Coal has been a mainstay of US power generation. Those days are quickly ending.

Something must take its place. How about nuclear energy? Maybe we can learn from two other nations.

Poland and Hungary think nuclear is an answer to coal and are moving that way. That can trim years off the goal of being coal-free. For Hungary, 2025 is the new goal to close coal plants.

Hungary gets about half its power from four nuclear reactors. Coal – 15%.

Polish carbon-free energy will be added as the country opens six nuclear units in two-year increments between 2033 and 2043. Poland aims to be 90% carbon neutral by 2030.

There is some pushback from environmental groups because Poland also plans to build gas plants. Gas generation has much less carbon than coal, bit still has emissions.

Renewables have been hailed as a way to replace coal, but with one big issue. Coal consistently cranks out power 24/7. That is not the case with renewables, though matching renewables with battery storage is seen as one way to address dispatchability of power from renewables. Large-scale batteries still need research. Not ready for prime time yet.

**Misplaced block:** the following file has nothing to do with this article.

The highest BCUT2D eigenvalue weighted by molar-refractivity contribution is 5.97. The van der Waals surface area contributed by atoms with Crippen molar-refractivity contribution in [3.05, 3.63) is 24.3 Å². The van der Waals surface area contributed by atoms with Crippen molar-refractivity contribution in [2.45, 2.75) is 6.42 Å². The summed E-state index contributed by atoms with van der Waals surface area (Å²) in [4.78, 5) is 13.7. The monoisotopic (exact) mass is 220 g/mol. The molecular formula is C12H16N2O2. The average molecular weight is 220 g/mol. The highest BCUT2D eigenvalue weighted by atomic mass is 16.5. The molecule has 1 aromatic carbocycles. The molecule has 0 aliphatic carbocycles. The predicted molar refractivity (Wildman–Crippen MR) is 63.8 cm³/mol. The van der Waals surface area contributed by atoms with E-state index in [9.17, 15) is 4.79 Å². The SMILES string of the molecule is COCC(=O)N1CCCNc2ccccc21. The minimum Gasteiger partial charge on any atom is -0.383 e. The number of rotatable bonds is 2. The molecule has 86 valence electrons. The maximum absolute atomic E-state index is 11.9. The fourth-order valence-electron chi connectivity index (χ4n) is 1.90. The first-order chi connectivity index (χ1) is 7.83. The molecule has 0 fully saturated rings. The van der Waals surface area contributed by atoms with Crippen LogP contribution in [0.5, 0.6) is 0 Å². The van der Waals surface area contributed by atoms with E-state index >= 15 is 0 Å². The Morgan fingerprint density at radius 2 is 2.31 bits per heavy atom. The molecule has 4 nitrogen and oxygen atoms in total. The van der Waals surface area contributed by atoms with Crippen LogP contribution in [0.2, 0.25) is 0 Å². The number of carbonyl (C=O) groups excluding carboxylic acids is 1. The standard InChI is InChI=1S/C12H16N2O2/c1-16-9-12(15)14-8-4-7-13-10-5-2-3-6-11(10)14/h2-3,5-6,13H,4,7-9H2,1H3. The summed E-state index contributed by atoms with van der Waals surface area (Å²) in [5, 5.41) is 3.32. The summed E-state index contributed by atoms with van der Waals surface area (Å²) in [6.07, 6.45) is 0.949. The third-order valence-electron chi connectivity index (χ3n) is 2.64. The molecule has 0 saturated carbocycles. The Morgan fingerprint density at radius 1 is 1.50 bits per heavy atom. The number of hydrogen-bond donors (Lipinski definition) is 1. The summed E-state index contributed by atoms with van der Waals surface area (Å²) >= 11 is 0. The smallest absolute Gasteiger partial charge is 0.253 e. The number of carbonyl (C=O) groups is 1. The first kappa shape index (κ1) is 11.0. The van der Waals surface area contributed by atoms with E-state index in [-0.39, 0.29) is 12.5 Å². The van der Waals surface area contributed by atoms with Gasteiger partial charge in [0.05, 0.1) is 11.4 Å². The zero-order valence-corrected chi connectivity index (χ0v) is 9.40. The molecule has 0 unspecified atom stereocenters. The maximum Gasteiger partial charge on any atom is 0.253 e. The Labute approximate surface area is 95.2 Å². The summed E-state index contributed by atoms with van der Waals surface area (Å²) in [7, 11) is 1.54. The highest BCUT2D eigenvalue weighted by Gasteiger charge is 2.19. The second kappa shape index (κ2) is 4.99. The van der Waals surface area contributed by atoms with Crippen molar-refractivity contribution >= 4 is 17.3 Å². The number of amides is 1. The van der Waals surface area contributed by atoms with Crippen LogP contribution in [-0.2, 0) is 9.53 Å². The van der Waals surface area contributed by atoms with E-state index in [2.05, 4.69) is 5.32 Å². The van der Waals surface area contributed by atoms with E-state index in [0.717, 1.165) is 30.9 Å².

Nuclear is 24/7. Nuclear today is not what is has been in the past, or will be. Small modular reactors are making their way through approvals with regulators.

Even than Bill Gates has extolled the benefits of nuclear power, telling CNBC recently: ‘There’s a new generation [of nuclear power] that solves the economics, which has been the big, big problem. At the same time, it revolutionizes the safety.”

Gates noted health issues from coal generation, which he also references in his book, “How to Avoid a Climate Disaster.”

Nuclear energy is a power source that in in the midst of a changing image. New nuclear technology helps. My opinion is that states with a future mindset will look hard at small nuclear technologies and get them into their energy systems. This is an opportunity to have a diverse blend of energy, which is important to reliability.

The message for regions served by nuclear energy now is to keep those plants healthy and operational. For regions aiming at being carbon-free – look to the newest nuclear technologies to complement renewables.

  ***

Referenced in this article: